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HOWTO Use a Linux Live CD

Date/Time Permalink: 03/15/06 07:21:10 am
Category: HOWTOs and Guides

Linux Live CDs are one of the coolest tricks I've ever seen. They are
a way to check out Linux without installing it on your computer. They
are also a way to have more variety - I keep a small library of them.

To use one, just insert it into your CD drive and reboot your
computer. Most of the time, when your machine comes back up it will
run the CD. In cases where it doesn't, this is because your computer
isn't set up to boot off the CD-Rom drive. To fix this: reboot again
and watch the *first* *screen* that comes up. A PC has a little
routine that it goes through; it first runs BIOS (Basic Input Output
System) which is like a little system embedded in your motherboard,
and after performing some self-checks, called the POST (Power On Self
Test) it will usually beep and boot whatever operating system it

You will need to catch it before it beeps. Watch the text on the first
screen; it should tell you what key to press to set
options/configurations. Press that key, and you will go to a screen
running your system's BIOS. Don't panic, BIOS setup screens will print
the instructions right on the screen for you! Find the boot order
section and set it like PCs are supposed to be set up anyway: (1) it
should check the floppy drive (provided you have one!), (2) it should
check the CD-Rom, and (3) then check the hard drive. Set it this way
and the machine will reboot.

Now that you have the CD running, you are looking at the splash screen
and a prompt that says "boot:" Most of the time, you should just press
enter and you're good to go. The rest of the time, you might have to
set an option in case something didn't work. Most boot screens should
also give you instructions - usually pressing F1 or F2 will give you a
list of boot options. For instance, if the CD didn't detect your
monitor correctly, it might make your screen unreadable! You would
probably fix this by typing "linux screen=800x600" at the boot (after
reboot), for instance. Most Live Cds won't have this problem. But some
do get tricky!

In the next step, you'll be on a Linux desktop! From here, you can use
the system just as if it were installed on your machine. Most live
distros will start up with a splash screen welcoming you to the distro
and telling you where to go for help. If you have an internet
connection, your distro might recognize it out of the box. Every
distro I've tried recognizes my ethernet DSL connection - other setups
may vary! If you have internet, you're in luck - go to the home page
for the distro (it will usually be bookmarked), and spend some time
getting acquainted with it.

A common question is "How do I access root?" You might need root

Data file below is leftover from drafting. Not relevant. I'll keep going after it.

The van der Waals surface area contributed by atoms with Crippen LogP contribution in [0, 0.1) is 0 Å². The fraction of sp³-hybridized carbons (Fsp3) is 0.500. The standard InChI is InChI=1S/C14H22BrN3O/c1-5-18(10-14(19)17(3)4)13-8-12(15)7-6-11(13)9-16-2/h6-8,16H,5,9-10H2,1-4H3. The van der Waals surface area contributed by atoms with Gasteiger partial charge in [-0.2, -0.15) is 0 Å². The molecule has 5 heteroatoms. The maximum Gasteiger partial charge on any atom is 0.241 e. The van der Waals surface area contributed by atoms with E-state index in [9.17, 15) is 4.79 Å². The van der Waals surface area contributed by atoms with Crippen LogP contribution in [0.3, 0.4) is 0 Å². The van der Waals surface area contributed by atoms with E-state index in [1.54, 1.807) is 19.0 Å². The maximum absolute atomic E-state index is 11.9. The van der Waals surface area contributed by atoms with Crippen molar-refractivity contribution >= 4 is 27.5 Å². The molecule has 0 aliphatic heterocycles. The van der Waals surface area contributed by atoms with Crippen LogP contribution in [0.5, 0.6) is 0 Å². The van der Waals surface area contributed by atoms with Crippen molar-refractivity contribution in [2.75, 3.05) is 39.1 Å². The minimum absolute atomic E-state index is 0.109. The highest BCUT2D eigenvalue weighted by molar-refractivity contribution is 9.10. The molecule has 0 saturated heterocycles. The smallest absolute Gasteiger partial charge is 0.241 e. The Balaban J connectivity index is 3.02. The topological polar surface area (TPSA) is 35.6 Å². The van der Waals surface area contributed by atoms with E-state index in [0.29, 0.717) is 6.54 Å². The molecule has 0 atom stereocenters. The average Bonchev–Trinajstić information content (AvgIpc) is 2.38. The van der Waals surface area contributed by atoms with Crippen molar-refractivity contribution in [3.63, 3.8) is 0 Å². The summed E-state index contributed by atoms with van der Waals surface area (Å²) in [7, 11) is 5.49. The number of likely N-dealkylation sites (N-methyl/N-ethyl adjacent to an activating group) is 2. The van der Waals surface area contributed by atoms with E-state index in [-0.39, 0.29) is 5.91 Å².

access to set some configurations. That's up to the distro - check the
distro's FAQ. Some have "single-user mode" where root isn't required,
some have no password (just press enter!) and the rest will have
something common-sense like the name of the distro is the password or
the word "root" is.

A good combination is a live CD and writable media - preferably a USB
"keychain" drive. If you have this, you can tell the distro to use
this media (after it's mounted) as your home directory to save files
to. With a live CD and writable media, you have your own personal
operating system set up to run wherever you go!

Most live CDs won't touch the system it's on, but a few write a small
configuration file to your hard disk. This is just to speed subsequent
boots and save configuration options. It will usually tell you if it
does this - relax, it knows how to handle other operating system's
file systems! If you find this file later on your system and delete
it, it'll just rewrite it when it next runs. This file is harmless,
however, and usually too small to bother with.

Many live CDs have a way to install them to hard disk (this is usually
in the FAQ as well). If so and you choose to do this, realize that the
safety of your data on the hard drive is *gone* - The CD you are
running will become the system OS on bootup. Use at your own
risk. Sometimes the install program will be able to create a new
partition if you want to save part of the drive intact, but don't
count on it. Installing the CD to hard drive, of course, won't change
that you can still run any system from live CD as before.

Live CDs are almost too numerous to count - new ones pop up on
Distrowatch every week. They run a wide variety, and there are live
CDs based on virtually every Linux base system known. Live Cds are
also an excellent medium for specialist distros - distributions that
focus on one thing or topic. I predict that given time, nearly any
special interest or need will be fulfilled with a live CD.

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